New York to protect illegal immigrants from fraudsters
NEW YORK |
NEW YORK (Reuters) - New York state has launched an initiative aimed at protecting illegal immigrants who came to the United States as children, helping them hire lawyers and avoid fraudsters peddling dishonest legal services.
The plan comes more than a month after President Barack Obama signed an executive order stopping the deportation of hundreds of thousands of illegal immigrants who arrived in the country before the age of 16, have lived here for five years, have no criminal record, are no older than 30 and are either students, high school graduates or military veterans.
Obama's order will allow those illegal immigrants to secure work visas, driver's licenses and other documents. While it does not offer permanent legal status, it provides a reprieve from deportation known as "deferred action."
New York's initiative will help pay for immigration lawyers at nonprofit organizations to provide consultations to qualified illegal immigrants applying for deferred action.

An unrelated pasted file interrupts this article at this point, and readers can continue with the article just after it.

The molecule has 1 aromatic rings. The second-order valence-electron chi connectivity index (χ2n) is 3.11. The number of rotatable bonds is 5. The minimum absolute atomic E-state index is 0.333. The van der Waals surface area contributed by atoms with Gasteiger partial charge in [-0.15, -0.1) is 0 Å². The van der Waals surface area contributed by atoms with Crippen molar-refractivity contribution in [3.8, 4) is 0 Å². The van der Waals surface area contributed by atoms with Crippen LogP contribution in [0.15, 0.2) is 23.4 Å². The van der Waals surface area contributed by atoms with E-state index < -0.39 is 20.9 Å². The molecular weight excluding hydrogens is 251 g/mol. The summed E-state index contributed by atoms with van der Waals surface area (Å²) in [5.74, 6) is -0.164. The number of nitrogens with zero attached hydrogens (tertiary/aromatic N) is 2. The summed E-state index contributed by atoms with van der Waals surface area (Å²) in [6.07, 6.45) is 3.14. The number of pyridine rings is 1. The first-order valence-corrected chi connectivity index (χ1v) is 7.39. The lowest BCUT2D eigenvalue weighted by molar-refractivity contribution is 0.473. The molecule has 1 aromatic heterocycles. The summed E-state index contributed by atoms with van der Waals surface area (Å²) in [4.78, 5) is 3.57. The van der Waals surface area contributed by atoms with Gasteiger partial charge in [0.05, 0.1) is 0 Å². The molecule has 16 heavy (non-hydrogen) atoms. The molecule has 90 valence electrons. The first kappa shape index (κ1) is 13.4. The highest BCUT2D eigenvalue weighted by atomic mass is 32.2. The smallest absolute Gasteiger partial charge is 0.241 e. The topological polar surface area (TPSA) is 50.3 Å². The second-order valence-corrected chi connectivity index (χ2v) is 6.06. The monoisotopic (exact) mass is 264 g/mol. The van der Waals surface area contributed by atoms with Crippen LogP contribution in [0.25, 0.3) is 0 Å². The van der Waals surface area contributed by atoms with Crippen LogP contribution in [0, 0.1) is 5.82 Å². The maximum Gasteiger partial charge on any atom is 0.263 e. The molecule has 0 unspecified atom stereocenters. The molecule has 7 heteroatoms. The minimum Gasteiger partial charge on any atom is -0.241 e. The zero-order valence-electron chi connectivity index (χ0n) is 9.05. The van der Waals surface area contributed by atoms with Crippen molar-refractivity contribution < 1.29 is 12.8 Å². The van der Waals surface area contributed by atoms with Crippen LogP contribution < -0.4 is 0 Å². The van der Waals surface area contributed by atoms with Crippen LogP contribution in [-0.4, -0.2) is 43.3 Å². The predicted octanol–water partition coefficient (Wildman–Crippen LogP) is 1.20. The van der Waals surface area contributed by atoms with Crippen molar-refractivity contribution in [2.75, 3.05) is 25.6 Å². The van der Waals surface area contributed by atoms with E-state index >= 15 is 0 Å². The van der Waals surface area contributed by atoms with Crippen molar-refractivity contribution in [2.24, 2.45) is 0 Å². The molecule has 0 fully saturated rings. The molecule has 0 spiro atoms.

The state had allocated $600,000 to nonprofit groups for hiring attorneys to help New Yorkers become naturalized citizens.
In addition, the state plans to coordinate with state bar associations to improve access to pro bono lawyers, expand the state's immigrant service hotline to include information on the new policy and conduct multilingual outreach.
The plan is intended to foil sham "consultants" who frequently prey upon immigrant communities by offering untrustworthy legal advice, often at inflated prices. In Manhattan, for instance, most of the 2,300 complaints handled by the Manhattan District Attorney's Immigrant Affairs Program since 2007 concern accusations of fraudulent legal assistance.
"We need to make sure these young people are not taken advantage of as they seek to come out of the shadows and contribute to our society," Cesar Perales, New York's secretary of state, said in a statement.
"This is an opportunity for young people and an opportunity for our State and its economy. It should not be an opportunity for con artists."
(Reporting by Joseph Ax; Editing by Anthony Boadle)
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